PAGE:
Coming of Age in Post WWII London in "Warlight", by Michael Ondaatje - Book Review

I’ve read all but one of Michael Ondaatje’s novels, with varying degrees of enjoyment - ranging from really good to wonderful. Each are unique in subject and in method of unraveling their stories; however, all retain Ondaatje’s style. It’s a style that is hard to describe - at once uncomplicated in prose, yet with depth of character and emotion.  I suppose he is able to say so much with so little.

Ondaatje’s latest release, Warlight, shows such restraint. From the innocence of a child whom we follow into adulthood, we hear from protagonist Nathaniel, unraveling his own life and that of his mother’s. Nathaniel is 15, his sister Rachel is 17 when their parents supposedly depart for Singapore for a year. The opening line lures the reader in with, “In 1945 our parents went away and left us in the care of two men who may have been criminals”. Nathaniel takes us through his strange adventure of post-war England; of London, a city still dark with destruction from German bombs; of dim lights and persistent fog - all that form the silhouette of warlight.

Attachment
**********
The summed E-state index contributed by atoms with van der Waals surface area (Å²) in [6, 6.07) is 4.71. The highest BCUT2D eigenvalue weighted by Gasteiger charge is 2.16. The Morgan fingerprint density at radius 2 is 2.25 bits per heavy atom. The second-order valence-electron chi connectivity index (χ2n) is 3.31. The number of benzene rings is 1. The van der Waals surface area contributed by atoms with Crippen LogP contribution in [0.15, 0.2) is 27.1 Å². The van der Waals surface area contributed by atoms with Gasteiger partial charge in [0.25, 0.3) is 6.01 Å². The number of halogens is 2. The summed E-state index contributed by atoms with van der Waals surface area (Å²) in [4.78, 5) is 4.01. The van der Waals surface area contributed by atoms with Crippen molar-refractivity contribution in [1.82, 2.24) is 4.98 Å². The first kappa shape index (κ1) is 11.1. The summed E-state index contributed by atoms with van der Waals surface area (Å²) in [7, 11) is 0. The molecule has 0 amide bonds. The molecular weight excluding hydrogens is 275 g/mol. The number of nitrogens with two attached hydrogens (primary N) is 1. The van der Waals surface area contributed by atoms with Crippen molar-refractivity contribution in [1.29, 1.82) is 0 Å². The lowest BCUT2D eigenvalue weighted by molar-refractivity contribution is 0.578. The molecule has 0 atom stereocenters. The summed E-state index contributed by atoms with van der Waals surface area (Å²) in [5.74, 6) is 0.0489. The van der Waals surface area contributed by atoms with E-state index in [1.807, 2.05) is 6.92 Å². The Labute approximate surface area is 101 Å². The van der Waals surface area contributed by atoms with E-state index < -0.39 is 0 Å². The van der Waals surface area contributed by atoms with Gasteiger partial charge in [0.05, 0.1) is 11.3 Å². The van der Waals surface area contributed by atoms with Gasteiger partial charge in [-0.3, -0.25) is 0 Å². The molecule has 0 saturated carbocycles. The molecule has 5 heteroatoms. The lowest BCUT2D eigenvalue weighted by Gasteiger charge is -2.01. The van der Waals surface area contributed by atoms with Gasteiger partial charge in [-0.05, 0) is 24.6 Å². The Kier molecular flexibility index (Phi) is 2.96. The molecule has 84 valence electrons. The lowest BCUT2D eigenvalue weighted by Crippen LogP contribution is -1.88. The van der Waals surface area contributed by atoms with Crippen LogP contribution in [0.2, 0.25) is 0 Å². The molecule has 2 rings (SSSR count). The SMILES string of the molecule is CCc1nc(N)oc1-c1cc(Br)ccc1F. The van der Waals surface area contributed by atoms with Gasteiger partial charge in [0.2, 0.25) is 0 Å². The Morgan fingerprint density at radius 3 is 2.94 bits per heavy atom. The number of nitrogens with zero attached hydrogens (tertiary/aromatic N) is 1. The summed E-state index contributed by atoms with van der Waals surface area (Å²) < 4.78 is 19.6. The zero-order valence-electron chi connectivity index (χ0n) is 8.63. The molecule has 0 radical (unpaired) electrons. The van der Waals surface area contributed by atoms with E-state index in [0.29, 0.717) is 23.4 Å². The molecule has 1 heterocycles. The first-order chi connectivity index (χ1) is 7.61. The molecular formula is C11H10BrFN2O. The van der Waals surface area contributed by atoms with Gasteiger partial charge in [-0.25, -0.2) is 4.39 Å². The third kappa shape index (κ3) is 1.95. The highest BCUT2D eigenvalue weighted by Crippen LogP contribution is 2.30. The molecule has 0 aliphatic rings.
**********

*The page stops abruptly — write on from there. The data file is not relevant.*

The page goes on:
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"The Nightingale" By Kristin Hannah

The Nightingale is a beautifully written account of WWII France - a broken family, German occupation and survival.  This is my first time reading Kristin Hannah’s work, and I was more than pleased.  From the beginning, it was difficult to put this book down.

The epic opens with this wonderful line - “In love we find out who we want to be; in war we find out who we are”.  Sisters Vianne and Isabelle have lived very different lives - one with love and comfort, the other alone and impetuous.  Each gets caught up in their own stories of survival when the Germans march in to occupy France. The book follows these sisters and their different paths in a tale that describes the women’s war, heartbreaking loss and the will to live.

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